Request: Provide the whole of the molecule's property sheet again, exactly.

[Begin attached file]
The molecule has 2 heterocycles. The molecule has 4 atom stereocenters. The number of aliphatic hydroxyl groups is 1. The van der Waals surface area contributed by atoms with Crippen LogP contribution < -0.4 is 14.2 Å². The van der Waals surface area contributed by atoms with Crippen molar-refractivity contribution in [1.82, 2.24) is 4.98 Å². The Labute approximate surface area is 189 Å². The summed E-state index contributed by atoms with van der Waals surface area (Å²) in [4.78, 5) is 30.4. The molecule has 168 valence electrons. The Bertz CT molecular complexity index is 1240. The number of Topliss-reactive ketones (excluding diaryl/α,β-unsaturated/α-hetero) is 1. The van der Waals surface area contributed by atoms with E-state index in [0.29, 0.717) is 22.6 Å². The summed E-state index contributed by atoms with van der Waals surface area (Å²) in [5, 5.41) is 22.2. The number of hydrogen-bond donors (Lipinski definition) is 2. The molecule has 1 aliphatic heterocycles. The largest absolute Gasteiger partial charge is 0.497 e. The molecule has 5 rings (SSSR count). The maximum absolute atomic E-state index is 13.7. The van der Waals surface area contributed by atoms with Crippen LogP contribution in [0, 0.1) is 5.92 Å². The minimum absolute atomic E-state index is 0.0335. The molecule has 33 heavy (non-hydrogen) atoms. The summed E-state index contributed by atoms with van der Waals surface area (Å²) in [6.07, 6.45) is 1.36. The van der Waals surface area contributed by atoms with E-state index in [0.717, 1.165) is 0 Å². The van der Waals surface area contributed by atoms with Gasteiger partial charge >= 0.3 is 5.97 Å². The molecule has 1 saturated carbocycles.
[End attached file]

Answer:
The molecule has 2 heterocycles. The molecule has 4 atom stereocenters. The number of aliphatic hydroxyl groups is 1. The van der Waals surface area contributed by atoms with Crippen LogP contribution < -0.4 is 14.2 Å². The van der Waals surface area contributed by atoms with Crippen molar-refractivity contribution in [1.82, 2.24) is 4.98 Å². The Labute approximate surface area is 189 Å². The summed E-state index contributed by atoms with van der Waals surface area (Å²) in [4.78, 5) is 30.4. The molecule has 168 valence electrons. The Bertz CT molecular complexity index is 1240. The number of Topliss-reactive ketones (excluding diaryl/α,β-unsaturated/α-hetero) is 1. The van der Waals surface area contributed by atoms with E-state index in [0.29, 0.717) is 22.6 Å². The summed E-state index contributed by atoms with van der Waals surface area (Å²) in [5, 5.41) is 22.2. The number of hydrogen-bond donors (Lipinski definition) is 2. The molecule has 1 aliphatic heterocycles. The largest absolute Gasteiger partial charge is 0.497 e. The molecule has 5 rings (SSSR count). The maximum absolute atomic E-state index is 13.7. The van der Waals surface area contributed by atoms with Crippen LogP contribution in [0, 0.1) is 5.92 Å². The minimum absolute atomic E-state index is 0.0335. The molecule has 33 heavy (non-hydrogen) atoms. The summed E-state index contributed by atoms with van der Waals surface area (Å²) in [6.07, 6.45) is 1.36. The van der Waals surface area contributed by atoms with E-state index in [0.717, 1.165) is 0 Å². The van der Waals surface area contributed by atoms with Gasteiger partial charge >= 0.3 is 5.97 Å². The molecule has 1 saturated carbocycles.